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A new (and currently legal) form of insider trading?

Friday, May 28th, 2010

This report shows how the big Wall Street banks and large hedge funds exploit their access to more information to front-run unsuspecting investors. The takeaway is that certain exchanges (NYSE and NASDAQ by admission) are selling information about investors without their knowledge. Buyers of this information use it to anticipate trades, i.e. front run. The trading intentions of thousands of investors (which is what the exchanges sell) can be a quite reliable indicator of short-term price direction, which means the buyers of the info are legally engaging in Insider Trading, in my opinion. I highly recommend you read this report and share it with other people. Clearly, financial regulators are caught asleep at the wheel once again. See my post on: What are the regulators doing? to learn how this is possible.

Click here for the THEMIS — Data Theft On Wall Street — 05.11.10

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  1. varadha says:

    Terrific, yet simple analysis. I’ve always been a fan of ROIC as a measure of capital efficiency and believe that no size/growth outperformance can replace the quest for efficiency.

    Sort of like a big gas guzzling v8 that needs ever increasing gallons of fuel to keep its engine running

  2. David says:

    But Angie’s $90 per user acquisition cost is going to go away. That’s what their approach probably is. How would their outlook be if that $90 cost dropped down to a total cost of $3 per user?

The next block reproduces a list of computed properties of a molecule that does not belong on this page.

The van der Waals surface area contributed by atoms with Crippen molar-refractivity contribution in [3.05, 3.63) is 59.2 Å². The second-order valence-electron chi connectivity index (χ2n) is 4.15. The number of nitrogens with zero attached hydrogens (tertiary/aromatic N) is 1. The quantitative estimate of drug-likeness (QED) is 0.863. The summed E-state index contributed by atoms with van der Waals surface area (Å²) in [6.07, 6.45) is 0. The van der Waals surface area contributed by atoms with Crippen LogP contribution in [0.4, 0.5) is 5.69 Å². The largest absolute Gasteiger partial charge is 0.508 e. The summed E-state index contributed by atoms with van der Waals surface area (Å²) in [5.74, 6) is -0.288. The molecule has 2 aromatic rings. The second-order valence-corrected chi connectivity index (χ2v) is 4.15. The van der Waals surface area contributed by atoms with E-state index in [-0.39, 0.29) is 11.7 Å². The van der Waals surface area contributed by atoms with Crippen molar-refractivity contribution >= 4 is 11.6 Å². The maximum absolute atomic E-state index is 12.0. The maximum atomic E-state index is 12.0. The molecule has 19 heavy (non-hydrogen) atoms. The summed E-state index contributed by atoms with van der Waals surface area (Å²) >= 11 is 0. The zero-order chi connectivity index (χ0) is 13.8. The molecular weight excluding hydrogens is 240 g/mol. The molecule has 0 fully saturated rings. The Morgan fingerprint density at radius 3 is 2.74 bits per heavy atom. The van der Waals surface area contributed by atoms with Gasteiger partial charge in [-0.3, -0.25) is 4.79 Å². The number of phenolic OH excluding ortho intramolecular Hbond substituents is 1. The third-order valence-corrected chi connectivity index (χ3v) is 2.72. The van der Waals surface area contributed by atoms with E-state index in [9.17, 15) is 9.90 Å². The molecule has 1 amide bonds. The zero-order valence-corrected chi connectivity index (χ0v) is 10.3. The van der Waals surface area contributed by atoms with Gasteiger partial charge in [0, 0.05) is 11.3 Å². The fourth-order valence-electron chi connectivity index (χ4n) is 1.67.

3. David:

    That would be great, but cost per user acquisition is not something that’s very easy for a company to fix. ANGI can slash their marketing budget to the bone, but then they would stop acquiring new members. They would probably lose members in fact, as their membership renewal rate is at ~75% and declining. If they cut marketing expense by ~95% as you seem to be suggesting, ANGI might be able to eke out 1 year of slight profits, but they would start shedding members and losing money very quickly. ANGI’s only hope is to keep its marketing budget high and hope it can reach the scale and brand awareness to be able to sustain its business while scaling back marketing costs enough to turn a profit. The fact that ANGI’s revenue growth is slowing down even as its marketing costs keep increasing makes it very unlikely it will achieve that goal.

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